Yet despite all the rage, despite the dreadful cancer of the white and bald middle-aged male surfer moments of beauty still exist 'tween man and woman. Here, post-panty raid, two human beings reflect on their profound connection.

Opinion: “Surfing on a perfumed cloud of rage!”

The rage is real, but feminism ain't an excuse for snaking…

If your boobs grow too big, you won’t be able to surf. You’re going to get fat and then you’ll be slow. Nearly every time I interview a woman athlete, they tell me about how someone tried to cut them down, tried to tell them they didn’t belong in their sport, and tried to tell them they’d never succeed.

None of this is about their bodies, really. It’s just another way to tell them, no girls allowed.

My friends sometimes ask me to write about sexism. In truth, I write about it all the time. I just don’t always call it out by name. In nearly every story I write about a woman, she’s succeeded by burrowing under or climbing over or smashing through or taking the long way around the walls that a still predominantly misogynist culture uses to keep her contained.

She’s not thin enough. She isn’t good enough. She should just work harder. She should always work harder. The bricks stack up one upon the other.

And it’s as though I write about the air I breathe. It’s ubiquitous, relentless, claustrophobic. It’s like being crammed in a box and having someone stand on the lid. Eventually, it’s hard not to believe them. Maybe I should try harder, I think. Maybe I’m crazy. But I know I’m not. They’re the ones who are crazy.

the writer argued that as the only woman, she could and should drop-in without apology. She suggested that her no-apologies approach to the male lineup served as redress for decades of surf culture shot through with misogyny.

Five days or so ago now, The Inertia published an essay from a woman about her reaction to being the only woman in the lineup. In the essay, which has now been removed, she described a session in the Maldives in a lineup peopled entirely by men. There are few more entitled lineups than a tropical reef populated by well-off vacationers.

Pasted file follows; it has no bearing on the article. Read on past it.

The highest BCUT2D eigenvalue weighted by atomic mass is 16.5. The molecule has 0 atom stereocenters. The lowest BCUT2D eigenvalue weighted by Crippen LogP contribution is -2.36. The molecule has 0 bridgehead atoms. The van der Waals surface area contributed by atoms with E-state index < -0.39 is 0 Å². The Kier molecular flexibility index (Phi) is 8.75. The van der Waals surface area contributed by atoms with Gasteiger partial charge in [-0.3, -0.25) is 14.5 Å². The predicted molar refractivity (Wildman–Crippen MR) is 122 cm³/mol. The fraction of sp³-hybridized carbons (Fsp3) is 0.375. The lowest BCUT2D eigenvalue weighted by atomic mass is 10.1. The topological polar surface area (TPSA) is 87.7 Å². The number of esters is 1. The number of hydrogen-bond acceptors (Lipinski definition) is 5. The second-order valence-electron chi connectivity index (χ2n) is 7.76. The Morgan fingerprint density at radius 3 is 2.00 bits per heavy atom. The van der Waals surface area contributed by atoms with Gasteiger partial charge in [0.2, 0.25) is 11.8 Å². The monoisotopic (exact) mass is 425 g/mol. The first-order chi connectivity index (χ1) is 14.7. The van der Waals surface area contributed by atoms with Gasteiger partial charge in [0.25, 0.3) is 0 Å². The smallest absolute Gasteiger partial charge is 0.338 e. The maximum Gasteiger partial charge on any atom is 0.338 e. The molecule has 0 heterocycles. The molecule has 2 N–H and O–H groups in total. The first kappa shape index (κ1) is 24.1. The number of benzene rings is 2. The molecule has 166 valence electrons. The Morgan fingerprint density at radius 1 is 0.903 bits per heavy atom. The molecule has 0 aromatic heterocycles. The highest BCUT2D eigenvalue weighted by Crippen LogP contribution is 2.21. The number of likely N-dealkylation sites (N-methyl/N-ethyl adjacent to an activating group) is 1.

In the essay, the writer argued that as the only woman, she could and should drop-in without apology. She suggested that her no-apologies approach to the male lineup served as redress for decades of surf culture shot through with misogyny. According to the writer, surfing’s etiquette, drummed into the heads of generations of groms by their elders, is a stand-in for male dominance. Women had no say in these rules, she asserts, so why should she follow them.

When Chas profiled Lisa Andersen for TSJ, he described her as surfing on a perfumed cloud of rage. In doing so, he saw straight through to the heart of it all. The rage is real. We cover it up in all kinds of ways.

The essay seethes with rage. And if there’s one thing you shouldn’t dismiss about this essay, it’s that rage. Behind their smiles and their hair flips, most of your women friends feel it. Maybe not all the time. But I can tell you that at one time or another, we’ve all felt it.

When Chas profiled Lisa Andersen for TSJ, he described her as surfing on a perfumed cloud of rage. In doing so, he saw straight through to the heart of it all. The rage is real. We cover it up in all kinds of ways.

If the worst thing you do with your anger is snake a bunch of guys in the lineup, that’s no great crime. Some of them almost certainly deserve it, if we’re being honest. And to be clear, there’s no reason a woman can’t regulate a lineup like a man does, if she chooses.

Someone’s getting too many waves? Play the enforcer, if that’s your thing.

But I’d ask what exactly you’ve accomplished at the end of the day. Sure, snaking has gotten you more waves and you’ve made a few men angry. And there’s likely a nice, feeling of revenge in that male anger. See, this is how it feels to be us, you say, as you exit the water in triumph.